I WRITE these words with huge sadness in my heart after yet again a terrorist atrocity has been committed on British soil.
After once more innocent blood has been spilt, this time the young lifeblood of so many children and teenagers.
And as the finger of suspicion points at Islamist terror – “home grown” as the glib phrase goes.
The fact that for the first time the North of England, my own broad neck of the woods, has been targeted only adds to the heartache and dismay.
The perpetrator is dead, though we can expect he had some form of support network. They and their sympathisers will even now be taking to the Internet to claim that this act of utter barbarity and depravity was committed in the name of Islam, the religion I am proud to call my own.
Let me tell them now: Don’t ever claim this was done in the name of my God. If you do, you abuse the religion, you abuse its true followers and you abuse the Almighty.
These people were probably led to this breathtaking perversion of Islam’s true meaning and direction through the influence of preachers of hate many, many miles away.
For however strong our military defences, our intelligence and our counter-terrorism forces may be, our weak flank remains the openness of the internet and its facility for spreading poison, especially into young minds.
The insidious messages of those who live to hate will build up a false sense of grievance and a misplaced perception of victimhood.
Of course these wild and twisted views existed before the internet was ever conceived - but then they circulated slowly and narrowly and in remote seclusion, mainly away from Western society. Their exchange was a local retail trade, almost a cottage industry in some backward states; but now their transmission is instant, wholesale and global. The broken dam seems impossible to plug.
And what streams from it is an utter corruption of Islam – wrong on theology, wrong on scripture, wrong on redemption.
The Holy Quran does not offer one crumb of justification for what happened in Manchester on Monday night. On the contrary it condemns the taking of innocent life and forbids any violence against the defenceless - even a defenceless enemy.
Muslims, of course, are entitled to take up arms to defend themselves if they or their family are under attack or oppressed. But if girls, boys and families having fun at a pop concert can be characterised as attack on Islam or an oppression of Muslim rights, then I have been reading a very different holy book.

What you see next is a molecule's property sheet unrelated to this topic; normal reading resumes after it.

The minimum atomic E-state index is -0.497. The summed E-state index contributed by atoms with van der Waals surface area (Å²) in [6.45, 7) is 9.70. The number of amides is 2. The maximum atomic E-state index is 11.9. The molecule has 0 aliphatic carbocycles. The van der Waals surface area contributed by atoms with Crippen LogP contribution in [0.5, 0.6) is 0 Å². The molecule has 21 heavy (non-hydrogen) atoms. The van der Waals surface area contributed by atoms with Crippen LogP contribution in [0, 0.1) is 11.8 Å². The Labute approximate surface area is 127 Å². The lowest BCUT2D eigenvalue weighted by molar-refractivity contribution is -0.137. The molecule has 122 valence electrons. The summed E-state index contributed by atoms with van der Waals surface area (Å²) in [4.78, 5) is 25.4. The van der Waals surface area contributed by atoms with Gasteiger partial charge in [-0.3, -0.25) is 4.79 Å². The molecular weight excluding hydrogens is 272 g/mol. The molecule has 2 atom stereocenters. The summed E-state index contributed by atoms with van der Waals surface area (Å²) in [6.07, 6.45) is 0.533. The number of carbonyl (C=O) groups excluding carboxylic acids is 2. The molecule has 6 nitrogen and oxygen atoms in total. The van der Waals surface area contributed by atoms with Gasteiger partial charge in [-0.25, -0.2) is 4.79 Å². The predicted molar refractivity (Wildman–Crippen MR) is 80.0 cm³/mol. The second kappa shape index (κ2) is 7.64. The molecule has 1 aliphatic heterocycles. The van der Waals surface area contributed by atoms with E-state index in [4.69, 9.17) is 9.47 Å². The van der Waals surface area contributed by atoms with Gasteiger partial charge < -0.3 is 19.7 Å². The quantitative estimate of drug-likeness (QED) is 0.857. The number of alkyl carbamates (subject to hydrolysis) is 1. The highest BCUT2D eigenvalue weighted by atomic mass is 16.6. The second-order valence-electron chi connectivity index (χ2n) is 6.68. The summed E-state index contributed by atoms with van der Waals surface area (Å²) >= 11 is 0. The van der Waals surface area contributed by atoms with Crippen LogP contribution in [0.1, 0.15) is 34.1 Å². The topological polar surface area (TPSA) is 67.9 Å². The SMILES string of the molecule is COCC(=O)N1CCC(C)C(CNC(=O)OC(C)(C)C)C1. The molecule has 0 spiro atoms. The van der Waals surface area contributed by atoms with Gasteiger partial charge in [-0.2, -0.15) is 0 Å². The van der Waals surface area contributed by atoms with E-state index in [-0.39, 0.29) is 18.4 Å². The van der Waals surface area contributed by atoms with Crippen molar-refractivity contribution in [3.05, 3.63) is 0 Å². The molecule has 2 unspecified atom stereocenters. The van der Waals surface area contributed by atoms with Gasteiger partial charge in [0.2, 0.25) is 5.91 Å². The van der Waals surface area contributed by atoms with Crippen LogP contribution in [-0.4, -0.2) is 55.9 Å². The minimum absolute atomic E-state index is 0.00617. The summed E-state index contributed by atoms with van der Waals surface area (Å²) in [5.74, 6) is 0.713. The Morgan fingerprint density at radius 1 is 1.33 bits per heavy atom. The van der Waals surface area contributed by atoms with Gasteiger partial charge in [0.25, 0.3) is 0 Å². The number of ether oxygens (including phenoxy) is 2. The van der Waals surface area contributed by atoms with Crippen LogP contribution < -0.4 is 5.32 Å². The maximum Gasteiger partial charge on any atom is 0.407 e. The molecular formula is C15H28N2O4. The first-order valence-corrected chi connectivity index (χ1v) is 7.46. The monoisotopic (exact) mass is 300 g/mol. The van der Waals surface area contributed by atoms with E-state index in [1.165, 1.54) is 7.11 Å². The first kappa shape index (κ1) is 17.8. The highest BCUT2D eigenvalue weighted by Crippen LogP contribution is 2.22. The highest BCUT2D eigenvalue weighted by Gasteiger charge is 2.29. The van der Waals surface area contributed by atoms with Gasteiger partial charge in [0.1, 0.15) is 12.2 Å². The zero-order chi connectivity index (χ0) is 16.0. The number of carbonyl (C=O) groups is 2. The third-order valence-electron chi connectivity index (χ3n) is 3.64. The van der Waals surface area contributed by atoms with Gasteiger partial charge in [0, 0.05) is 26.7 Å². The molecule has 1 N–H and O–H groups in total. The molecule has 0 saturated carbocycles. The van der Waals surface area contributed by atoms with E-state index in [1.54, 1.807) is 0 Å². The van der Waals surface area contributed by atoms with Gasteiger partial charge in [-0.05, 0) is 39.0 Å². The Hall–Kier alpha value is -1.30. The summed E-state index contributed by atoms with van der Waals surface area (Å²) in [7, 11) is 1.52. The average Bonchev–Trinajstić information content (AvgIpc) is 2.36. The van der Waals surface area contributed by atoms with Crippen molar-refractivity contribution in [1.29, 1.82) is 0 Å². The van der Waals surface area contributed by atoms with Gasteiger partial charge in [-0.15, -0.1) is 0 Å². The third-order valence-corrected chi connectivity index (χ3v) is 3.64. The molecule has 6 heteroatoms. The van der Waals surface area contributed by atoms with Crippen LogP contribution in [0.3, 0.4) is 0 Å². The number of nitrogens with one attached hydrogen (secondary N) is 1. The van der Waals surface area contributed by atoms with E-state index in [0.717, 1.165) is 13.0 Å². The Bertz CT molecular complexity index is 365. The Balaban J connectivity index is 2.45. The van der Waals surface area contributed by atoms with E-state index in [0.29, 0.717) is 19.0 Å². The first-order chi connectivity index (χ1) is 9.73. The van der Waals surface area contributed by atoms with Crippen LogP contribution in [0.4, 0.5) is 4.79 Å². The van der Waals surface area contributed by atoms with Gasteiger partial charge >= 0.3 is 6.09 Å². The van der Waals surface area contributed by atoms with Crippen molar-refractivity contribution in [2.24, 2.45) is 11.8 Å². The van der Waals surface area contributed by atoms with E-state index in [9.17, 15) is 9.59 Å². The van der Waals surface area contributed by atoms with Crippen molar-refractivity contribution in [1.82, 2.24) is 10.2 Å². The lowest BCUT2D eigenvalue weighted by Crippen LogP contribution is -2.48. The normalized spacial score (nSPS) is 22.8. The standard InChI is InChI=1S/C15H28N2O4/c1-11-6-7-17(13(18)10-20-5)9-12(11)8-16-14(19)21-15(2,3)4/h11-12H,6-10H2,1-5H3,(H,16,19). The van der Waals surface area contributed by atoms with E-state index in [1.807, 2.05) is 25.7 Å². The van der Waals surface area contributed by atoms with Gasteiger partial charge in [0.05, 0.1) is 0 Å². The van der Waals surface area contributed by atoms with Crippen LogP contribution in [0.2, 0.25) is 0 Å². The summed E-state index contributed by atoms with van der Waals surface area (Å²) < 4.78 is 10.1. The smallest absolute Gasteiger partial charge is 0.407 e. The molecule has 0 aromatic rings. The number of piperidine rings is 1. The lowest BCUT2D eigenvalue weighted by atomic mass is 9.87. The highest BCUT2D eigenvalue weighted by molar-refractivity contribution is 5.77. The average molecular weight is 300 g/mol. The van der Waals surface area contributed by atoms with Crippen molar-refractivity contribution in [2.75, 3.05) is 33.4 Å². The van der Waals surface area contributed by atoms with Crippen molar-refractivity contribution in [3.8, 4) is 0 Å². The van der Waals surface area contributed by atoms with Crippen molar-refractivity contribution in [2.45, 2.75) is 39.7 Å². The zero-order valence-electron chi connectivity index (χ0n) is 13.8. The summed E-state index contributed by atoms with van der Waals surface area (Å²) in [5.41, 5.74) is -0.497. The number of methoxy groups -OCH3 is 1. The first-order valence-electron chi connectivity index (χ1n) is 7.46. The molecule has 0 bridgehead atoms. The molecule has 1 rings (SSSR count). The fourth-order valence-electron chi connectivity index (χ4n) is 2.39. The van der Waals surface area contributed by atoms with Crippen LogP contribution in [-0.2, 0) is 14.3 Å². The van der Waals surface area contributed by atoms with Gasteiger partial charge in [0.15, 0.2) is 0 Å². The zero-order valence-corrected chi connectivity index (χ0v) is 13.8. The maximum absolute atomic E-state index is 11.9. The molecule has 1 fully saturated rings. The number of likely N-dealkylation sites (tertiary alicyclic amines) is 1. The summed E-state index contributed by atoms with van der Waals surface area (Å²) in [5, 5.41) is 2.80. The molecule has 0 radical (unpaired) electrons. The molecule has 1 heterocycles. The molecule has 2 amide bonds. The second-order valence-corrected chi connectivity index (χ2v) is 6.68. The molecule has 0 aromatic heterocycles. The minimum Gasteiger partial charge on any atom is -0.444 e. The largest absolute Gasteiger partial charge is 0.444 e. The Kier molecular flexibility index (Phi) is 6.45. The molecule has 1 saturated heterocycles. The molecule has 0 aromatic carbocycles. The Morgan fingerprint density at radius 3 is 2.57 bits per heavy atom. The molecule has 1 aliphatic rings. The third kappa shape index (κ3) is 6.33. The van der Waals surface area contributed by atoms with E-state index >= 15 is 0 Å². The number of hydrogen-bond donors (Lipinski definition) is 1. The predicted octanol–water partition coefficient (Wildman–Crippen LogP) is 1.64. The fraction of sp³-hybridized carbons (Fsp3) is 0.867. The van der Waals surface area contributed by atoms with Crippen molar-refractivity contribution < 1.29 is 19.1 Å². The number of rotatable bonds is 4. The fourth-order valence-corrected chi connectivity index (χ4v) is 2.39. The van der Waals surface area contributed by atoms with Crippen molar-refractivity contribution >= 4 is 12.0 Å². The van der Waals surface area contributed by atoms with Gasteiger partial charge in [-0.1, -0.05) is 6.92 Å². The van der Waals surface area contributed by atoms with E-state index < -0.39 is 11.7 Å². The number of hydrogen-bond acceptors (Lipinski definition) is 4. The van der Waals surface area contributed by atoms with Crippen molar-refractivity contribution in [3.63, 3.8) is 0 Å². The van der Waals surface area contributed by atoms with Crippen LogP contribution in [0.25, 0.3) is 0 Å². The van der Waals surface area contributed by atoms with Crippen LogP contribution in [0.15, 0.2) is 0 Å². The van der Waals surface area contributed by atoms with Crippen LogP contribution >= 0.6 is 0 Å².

Islamists and their apologists will be claiming now that Muslims in Brtiain are an oppressed minority and thus entitled to strike out in self-defence. They should take a good look around them.
As Muslims in this country, we are treated equally. As a boy, I was among the first Pakistanis arriving here in the 1960s and we were welcomed with respect and understanding.
We are equal citizens in a plural society. We have absolute freedom to follow our religion, to pray, to build mosques. Public buildings have prayer rooms and ablution facilities for us to use. When we need it we have equal access to the health service, to social care, to welfare.
These are greater rights than we would enjoy in many Islamic countries - and they try to call this oppression! Come off it - please.
All Muslims believe in an after-life, but if the perpetrator of Monday’s atrocity was sold the myth that his suicide belt was a ticket to martyrdom and paradise, he is as gullible as he is wicked.
He will be learning now that there is no heaven for him and certainly no 70 virgins. He has damned himself twice over - as a suicide and as a murderer of innocents.
So how do we prevent more young British Muslims being radicalised as he was? The lessons are hard to draw when grief is so raw.
But we must start by redoubling our efforts to weed out extremist Islamist content from the internet. Governments are doing their best, but they will need more help from the likes of Google an Facebook.
Then we must all be vigilant in our own homes. As parents, we must take responsibility for knowing what material our teenagers are accessing on their computers and devices, and the kind of discussions they are having with their peers and others.
Finally, we must continue to focus hard on intelligence - and our communities must play their part. We must report our slightest suspicions wherever they arise, and be sure that no-one among us turns a blind eye out of misplaced loyalty or a corrupt sense of victimhood.
There is no conflict between being a good Muslim and being a good Briton – and we must not let Daesh or anyone else try to create one.
Amjad Bashir is a Conservative MEP for Yorkshire and the Humber.